From your Console, navigate to “Flows” under the Studio section in the left sidebar. Click the “+” button to create a new flow. Select the option to start building from scratch.

    Screenshot of Twilio Studio flows

    Studio’s visual builder works using a system of widgets and nodes. We essentially add widgets for each “event,” then drag nodes from the preceding event to signify order and logic.

    We will set up the following widgets:

    Trigger: Incoming Message

    Studio gives you five trigger options: (1) Incoming Message, (2) Incoming Call, (3) Incoming Conversation, (4) Rest API, and (5) Subflow. We will use incoming messages as a trigger.

    Screenshot of Twilio Studio trigger

    Widget: Send & Wait for Reply

    Drag a “Send & Wait For Reply” widget from the Widget library to the editor space. Name it “send_and_reply_1,” then customize the message body.

    Screenshot of Twilio Studio send_and_reply_1 widget

    This message will be delivered when someone texts your Twilio phone number and starts the flow.

    Widget: Run Function

    Drag a “Run Function” widget from the library to the editor. Name it “function_bear,” and insert the function URL that was created in the previous step.

    Screenshot of Twilio Studio function_generic widget

    Click “Save.”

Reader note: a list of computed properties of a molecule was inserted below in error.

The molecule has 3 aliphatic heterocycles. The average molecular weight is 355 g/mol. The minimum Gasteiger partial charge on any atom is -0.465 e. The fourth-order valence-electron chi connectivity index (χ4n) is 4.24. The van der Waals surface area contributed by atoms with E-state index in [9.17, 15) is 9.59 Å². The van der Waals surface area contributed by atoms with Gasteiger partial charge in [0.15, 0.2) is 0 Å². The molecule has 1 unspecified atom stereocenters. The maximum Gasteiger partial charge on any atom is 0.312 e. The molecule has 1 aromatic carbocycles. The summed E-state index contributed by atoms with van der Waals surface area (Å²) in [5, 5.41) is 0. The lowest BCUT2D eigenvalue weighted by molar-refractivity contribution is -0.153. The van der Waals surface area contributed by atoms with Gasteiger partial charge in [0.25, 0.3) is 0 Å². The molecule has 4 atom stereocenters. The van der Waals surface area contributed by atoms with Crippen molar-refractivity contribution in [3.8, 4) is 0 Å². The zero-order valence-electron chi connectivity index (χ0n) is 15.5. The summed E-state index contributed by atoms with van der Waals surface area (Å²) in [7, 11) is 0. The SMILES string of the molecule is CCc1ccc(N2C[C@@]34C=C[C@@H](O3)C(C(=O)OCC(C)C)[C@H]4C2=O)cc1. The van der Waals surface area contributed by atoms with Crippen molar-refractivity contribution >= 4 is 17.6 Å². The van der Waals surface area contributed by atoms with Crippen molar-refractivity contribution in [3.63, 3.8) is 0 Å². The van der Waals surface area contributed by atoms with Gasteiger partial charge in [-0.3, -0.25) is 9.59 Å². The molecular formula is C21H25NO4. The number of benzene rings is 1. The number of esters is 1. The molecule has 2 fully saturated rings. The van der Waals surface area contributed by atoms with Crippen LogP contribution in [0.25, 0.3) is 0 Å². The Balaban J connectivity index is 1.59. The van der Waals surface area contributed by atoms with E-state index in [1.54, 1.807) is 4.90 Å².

If you haven't already, drag each widget's nodes from one to the proceeding one.

    The full flow should look something like this:

    Screenshot of Twilio Studio full flow

    Once everything is in place, click "Publish" to take your flow live.

    Bear Tip 🐻: Need help understanding the Studio interface? Browse the documentation or watch the Barista Bot demo.

    Hook Your Studio Flow up to Your Twilio Phone Number

    The last thing you need to do is configure your Twilio phone number with your Studio flow. From your Console, find the Active numbers page listed under the Phone numbers tab.

    Screenshot of Twilio active numbers

    Select the phone number you will be using.

    In the configurations page, find the Messaging section and set your Studio flow to activate when a message comes in.

    Screenshot of Twilio number messaging configuration

    Click "Save."

    You should now be able to test your flow by texting your Twilio number anything. Once you've received a response, send in the message you want to be included in your generated image.

    Any generated images will be accessible from your Bannerbear Logs, and they should look something like this:

    Sample of generated bear image

    You can add additional steps in your flow to fetch images and send them as a message, or even use Zapier to access other app solutions without code.

    Create New Solutions by Connecting SMS and Images

    SMS messaging is often thought to be a text-only form of communication, but there are so many interesting use cases when combined with image generation tools. You can create bots, visualize surveys, and even produce custom assets.

    Twilio Studio is a great tool to leverage mass communications, and when combined with Bannerbear, the possibilities go on and on.

    About the authorJulianne Youngberg@paradoxicaljul
    Julianne is a technical content specialist fascinated with digital tools and how they can optimize our lives. She enjoys bridging product-user gaps using the power of words.

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    How to Integrate Bannerbear with a Twilio Studio Flow
    How to Integrate Bannerbear with a Twilio Studio Flow